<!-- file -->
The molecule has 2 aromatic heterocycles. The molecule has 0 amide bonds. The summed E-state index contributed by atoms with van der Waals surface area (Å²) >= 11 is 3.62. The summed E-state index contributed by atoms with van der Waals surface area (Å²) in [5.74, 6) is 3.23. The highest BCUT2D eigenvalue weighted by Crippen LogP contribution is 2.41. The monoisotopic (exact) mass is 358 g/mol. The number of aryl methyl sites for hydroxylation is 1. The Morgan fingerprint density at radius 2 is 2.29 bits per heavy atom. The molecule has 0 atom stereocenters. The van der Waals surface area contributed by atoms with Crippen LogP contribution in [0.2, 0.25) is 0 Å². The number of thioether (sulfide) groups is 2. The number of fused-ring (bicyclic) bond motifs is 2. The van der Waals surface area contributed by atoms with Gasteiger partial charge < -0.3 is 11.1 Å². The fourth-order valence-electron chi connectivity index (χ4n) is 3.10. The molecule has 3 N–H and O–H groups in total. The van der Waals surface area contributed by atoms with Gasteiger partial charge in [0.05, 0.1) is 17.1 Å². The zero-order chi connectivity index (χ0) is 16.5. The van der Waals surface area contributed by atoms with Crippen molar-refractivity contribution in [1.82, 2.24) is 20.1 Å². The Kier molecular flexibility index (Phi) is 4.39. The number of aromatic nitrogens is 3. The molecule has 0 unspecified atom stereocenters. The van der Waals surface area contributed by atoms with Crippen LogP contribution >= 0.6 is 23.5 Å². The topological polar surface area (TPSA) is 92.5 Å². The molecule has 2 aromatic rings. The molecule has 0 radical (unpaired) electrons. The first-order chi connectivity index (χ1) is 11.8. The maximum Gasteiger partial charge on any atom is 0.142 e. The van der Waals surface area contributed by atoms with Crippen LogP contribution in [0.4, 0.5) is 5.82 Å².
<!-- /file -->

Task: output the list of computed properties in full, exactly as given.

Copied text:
The molecule has 2 aromatic heterocycles. The molecule has 0 amide bonds. The summed E-state index contributed by atoms with van der Waals surface area (Å²) >= 11 is 3.62. The summed E-state index contributed by atoms with van der Waals surface area (Å²) in [5.74, 6) is 3.23. The highest BCUT2D eigenvalue weighted by Crippen LogP contribution is 2.41. The monoisotopic (exact) mass is 358 g/mol. The number of aryl methyl sites for hydroxylation is 1. The Morgan fingerprint density at radius 2 is 2.29 bits per heavy atom. The molecule has 0 atom stereocenters. The van der Waals surface area contributed by atoms with Crippen LogP contribution in [0.2, 0.25) is 0 Å². The number of thioether (sulfide) groups is 2. The number of fused-ring (bicyclic) bond motifs is 2. The van der Waals surface area contributed by atoms with Gasteiger partial charge < -0.3 is 11.1 Å². The fourth-order valence-electron chi connectivity index (χ4n) is 3.10. The molecule has 3 N–H and O–H groups in total. The van der Waals surface area contributed by atoms with Gasteiger partial charge in [0.05, 0.1) is 17.1 Å². The zero-order chi connectivity index (χ0) is 16.5. The van der Waals surface area contributed by atoms with Crippen molar-refractivity contribution in [1.82, 2.24) is 20.1 Å². The Kier molecular flexibility index (Phi) is 4.39. The number of aromatic nitrogens is 3. The molecule has 0 unspecified atom stereocenters. The van der Waals surface area contributed by atoms with Crippen LogP contribution >= 0.6 is 23.5 Å². The topological polar surface area (TPSA) is 92.5 Å². The molecule has 2 aromatic rings. The molecule has 0 radical (unpaired) electrons. The first-order chi connectivity index (χ1) is 11.8. The maximum Gasteiger partial charge on any atom is 0.142 e. The van der Waals surface area contributed by atoms with Crippen LogP contribution in [0.4, 0.5) is 5.82 Å².